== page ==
TECHNIQUES FOR LOW ALTITUDE NAVIGATION: DIRECTION ESTIMATION FROM TACTICAL MAPS.
GEORGE WASHINGTON UNIV ALEXANDRIA VA HUMAN RESOURCES RESEARCH OFFICE
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The objective was to study the effects of map scale, map reference point variables, and training on the ability of pilots to estimate direction using Army tactical maps for low-level navigation. Twenty-four experienced officer and warrant officer pilot personnel working with various map reference point conditions made direction estimates using 48 maps with a scale of 1100,000 and 48 maps with a scale of 1250,000. The effect of training was studied by using a test-train-retest-delay-retest procedure. Performance was measured in terms of absolute error, in degrees, between the estimated direction and the correct direction. Analyses showed that average error in direction estimation using tactical maps was reduced significantly by training, dropping from a mean of 6.1 degrees before training to 4.8 degrees after training. There were also significant differences in accuracy of direction estimates as a function of map scale, distance between reference points, and compass octant in which the reference points were located. Author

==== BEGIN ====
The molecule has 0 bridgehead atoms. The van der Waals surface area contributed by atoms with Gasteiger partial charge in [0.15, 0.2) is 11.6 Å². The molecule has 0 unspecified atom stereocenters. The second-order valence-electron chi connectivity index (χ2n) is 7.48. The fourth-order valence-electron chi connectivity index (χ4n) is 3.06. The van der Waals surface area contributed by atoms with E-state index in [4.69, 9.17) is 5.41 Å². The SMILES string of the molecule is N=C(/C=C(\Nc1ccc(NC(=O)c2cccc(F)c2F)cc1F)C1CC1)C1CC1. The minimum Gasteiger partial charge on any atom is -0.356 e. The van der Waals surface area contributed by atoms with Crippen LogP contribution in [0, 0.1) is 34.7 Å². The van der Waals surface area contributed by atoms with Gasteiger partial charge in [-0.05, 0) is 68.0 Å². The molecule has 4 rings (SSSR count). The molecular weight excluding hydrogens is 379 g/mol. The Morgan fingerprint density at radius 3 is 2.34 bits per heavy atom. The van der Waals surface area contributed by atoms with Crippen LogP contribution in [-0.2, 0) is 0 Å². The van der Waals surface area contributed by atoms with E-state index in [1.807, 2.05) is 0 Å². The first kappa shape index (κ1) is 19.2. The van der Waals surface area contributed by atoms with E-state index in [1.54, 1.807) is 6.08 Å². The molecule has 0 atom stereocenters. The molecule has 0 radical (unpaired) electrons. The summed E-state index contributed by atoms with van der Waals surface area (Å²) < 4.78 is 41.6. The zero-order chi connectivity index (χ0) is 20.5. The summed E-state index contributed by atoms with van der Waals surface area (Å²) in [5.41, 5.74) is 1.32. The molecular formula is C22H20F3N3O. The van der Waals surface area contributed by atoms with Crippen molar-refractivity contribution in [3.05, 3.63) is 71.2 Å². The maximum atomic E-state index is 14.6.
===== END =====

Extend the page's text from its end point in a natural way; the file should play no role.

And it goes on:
- Humanities and History